You will learn about:-
– notation as a hierarchical description of the Omnis environment
– the difference between build-in and custom notation, properties and methods, instance and class notation.
– the power of notation in manipulating window/remote forms and their objects.
– the benefits and relevance of notation in inheritance.
– different performance tricks that can be utilised within sever-client and fat-client models.
– notation new to Studio 8/8.1
– notation and the Studio 8 code assistant
Optional modules:-
– Java Script Client (server/client module overview and detailed look at special client and server notation)
– Special Interest Notation (object variable, complex grid, list notation, report notation)

Brainy Data Components

Find out how to provide rich interfaces for ad-hoc reports, projects, booking systems and schedules, and learn how the latest Brainy Data JavaScript controls have transferred this power to web-client development.

This commercial session will present tools with which users can create sophisticated documents for data merging, manage appointments and large projects, produce PDF/A documents for long-term archiving, create rich HTML mail-shots, create user customised invoices and much more.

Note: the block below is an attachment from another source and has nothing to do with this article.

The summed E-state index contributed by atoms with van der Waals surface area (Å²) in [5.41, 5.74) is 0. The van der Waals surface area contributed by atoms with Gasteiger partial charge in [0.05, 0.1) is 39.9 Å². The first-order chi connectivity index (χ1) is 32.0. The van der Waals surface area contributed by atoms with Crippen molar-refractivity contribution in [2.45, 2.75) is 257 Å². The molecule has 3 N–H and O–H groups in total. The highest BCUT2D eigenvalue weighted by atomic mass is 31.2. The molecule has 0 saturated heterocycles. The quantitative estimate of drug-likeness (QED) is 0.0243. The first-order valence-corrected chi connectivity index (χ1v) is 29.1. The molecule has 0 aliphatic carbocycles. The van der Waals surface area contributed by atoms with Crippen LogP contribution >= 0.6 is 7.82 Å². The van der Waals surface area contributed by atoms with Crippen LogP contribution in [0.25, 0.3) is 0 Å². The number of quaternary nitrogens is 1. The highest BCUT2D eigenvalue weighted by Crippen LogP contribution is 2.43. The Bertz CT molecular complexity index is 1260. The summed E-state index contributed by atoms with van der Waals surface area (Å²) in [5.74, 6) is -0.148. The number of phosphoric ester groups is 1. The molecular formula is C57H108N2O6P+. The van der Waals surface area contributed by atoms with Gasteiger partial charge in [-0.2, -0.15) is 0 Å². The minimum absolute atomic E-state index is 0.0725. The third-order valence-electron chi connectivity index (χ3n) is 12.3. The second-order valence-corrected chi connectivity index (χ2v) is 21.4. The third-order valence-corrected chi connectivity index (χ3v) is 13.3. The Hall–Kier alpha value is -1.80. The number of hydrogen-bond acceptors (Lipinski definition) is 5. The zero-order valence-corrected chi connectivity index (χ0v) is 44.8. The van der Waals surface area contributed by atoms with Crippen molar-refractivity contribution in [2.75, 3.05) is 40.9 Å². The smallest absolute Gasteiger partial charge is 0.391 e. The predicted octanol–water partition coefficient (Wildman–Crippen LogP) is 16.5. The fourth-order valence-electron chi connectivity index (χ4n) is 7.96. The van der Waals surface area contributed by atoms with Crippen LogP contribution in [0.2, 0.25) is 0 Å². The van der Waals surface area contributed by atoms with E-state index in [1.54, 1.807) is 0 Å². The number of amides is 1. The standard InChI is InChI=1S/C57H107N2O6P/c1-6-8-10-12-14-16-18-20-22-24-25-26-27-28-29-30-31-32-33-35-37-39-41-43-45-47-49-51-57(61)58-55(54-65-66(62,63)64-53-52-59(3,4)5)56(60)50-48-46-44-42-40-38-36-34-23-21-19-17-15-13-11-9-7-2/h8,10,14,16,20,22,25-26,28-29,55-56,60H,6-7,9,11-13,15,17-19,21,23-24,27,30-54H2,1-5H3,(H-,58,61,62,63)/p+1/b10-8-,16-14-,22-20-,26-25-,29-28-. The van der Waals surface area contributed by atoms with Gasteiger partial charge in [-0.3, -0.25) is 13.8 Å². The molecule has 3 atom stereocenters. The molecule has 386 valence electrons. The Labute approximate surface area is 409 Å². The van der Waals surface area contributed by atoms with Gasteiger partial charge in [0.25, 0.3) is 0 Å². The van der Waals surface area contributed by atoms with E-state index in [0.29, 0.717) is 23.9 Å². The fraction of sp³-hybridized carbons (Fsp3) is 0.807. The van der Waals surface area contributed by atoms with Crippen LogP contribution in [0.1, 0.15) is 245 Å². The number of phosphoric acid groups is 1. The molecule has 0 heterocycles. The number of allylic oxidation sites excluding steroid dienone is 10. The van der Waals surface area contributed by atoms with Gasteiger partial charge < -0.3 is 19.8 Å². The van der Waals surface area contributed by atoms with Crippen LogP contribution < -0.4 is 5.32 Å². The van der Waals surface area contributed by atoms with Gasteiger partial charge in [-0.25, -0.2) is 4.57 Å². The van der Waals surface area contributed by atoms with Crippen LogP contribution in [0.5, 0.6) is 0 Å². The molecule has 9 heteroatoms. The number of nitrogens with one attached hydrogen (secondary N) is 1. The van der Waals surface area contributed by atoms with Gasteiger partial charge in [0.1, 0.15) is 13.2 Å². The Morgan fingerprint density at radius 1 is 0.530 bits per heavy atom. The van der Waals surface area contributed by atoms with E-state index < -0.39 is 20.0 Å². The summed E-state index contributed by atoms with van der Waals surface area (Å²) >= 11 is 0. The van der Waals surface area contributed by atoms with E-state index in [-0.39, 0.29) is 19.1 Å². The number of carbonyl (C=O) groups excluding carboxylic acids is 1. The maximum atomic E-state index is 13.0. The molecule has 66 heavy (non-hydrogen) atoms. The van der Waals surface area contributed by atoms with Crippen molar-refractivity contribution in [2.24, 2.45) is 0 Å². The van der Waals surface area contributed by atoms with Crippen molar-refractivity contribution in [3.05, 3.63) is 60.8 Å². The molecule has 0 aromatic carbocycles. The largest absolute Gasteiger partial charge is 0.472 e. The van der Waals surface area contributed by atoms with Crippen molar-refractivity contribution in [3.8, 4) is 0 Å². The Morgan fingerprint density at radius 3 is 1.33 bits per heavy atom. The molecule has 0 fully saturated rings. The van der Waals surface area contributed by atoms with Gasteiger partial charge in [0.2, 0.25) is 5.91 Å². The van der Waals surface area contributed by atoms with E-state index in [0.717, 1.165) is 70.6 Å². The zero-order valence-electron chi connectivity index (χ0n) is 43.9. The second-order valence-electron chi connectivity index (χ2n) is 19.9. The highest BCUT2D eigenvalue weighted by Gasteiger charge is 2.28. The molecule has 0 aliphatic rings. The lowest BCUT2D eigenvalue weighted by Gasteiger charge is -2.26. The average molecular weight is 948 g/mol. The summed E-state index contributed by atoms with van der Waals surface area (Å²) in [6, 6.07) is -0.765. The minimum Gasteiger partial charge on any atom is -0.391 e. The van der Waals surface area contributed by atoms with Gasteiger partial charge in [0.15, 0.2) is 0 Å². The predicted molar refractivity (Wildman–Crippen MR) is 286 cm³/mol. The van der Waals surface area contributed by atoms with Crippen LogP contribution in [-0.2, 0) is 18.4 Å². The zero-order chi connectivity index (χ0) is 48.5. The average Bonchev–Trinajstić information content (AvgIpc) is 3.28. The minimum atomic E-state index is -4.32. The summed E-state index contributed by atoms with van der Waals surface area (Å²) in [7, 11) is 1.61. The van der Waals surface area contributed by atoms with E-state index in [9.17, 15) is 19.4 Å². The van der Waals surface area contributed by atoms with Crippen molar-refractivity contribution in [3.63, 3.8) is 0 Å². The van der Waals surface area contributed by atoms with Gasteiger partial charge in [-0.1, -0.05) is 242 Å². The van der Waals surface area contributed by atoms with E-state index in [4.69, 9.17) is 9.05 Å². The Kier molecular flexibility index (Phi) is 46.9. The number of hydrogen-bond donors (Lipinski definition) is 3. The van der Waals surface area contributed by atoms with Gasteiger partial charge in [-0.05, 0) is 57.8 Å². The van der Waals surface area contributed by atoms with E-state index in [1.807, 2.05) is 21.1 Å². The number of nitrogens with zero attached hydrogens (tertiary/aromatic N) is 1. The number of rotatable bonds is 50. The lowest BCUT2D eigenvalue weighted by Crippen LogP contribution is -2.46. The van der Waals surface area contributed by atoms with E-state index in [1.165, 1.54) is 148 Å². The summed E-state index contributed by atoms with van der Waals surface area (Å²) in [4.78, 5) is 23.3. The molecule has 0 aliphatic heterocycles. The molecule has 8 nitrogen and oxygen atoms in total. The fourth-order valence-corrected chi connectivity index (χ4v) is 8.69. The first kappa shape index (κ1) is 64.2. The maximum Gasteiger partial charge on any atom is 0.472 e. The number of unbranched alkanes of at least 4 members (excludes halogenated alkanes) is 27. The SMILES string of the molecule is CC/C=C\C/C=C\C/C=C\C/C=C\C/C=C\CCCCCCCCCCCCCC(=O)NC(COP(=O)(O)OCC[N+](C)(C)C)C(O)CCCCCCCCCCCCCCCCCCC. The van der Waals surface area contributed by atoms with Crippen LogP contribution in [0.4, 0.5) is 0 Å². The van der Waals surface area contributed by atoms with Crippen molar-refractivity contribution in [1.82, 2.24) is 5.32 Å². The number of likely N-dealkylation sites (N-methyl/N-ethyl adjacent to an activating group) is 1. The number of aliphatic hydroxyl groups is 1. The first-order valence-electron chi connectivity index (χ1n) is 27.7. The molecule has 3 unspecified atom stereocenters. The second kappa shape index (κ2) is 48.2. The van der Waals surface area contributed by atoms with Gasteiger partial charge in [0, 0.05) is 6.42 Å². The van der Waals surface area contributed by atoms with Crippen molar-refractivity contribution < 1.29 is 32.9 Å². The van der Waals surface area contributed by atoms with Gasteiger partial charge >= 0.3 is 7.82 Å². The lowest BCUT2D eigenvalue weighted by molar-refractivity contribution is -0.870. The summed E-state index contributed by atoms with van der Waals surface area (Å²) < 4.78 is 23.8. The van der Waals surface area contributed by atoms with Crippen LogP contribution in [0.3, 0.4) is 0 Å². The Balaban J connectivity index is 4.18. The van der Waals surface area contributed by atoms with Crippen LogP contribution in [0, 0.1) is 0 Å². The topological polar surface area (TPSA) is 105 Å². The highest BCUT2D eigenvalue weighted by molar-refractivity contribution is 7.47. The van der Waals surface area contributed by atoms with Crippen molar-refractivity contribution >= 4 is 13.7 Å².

For those who have not seen it before or want to refresh their minds, the presentation will briefly demonstrate the capabilities of Brainy Data’s five main products, OWrite/JS-OWrite, PDFDevice, OSpell2, OGantt and OCal, during which you are invited to ask questions. However, the main focus this year will be on JS-OWrite and an inside view on what is required to produce a rich client interface for the many OWrite features and how this interface interacts with the Omnis server.

Products summary: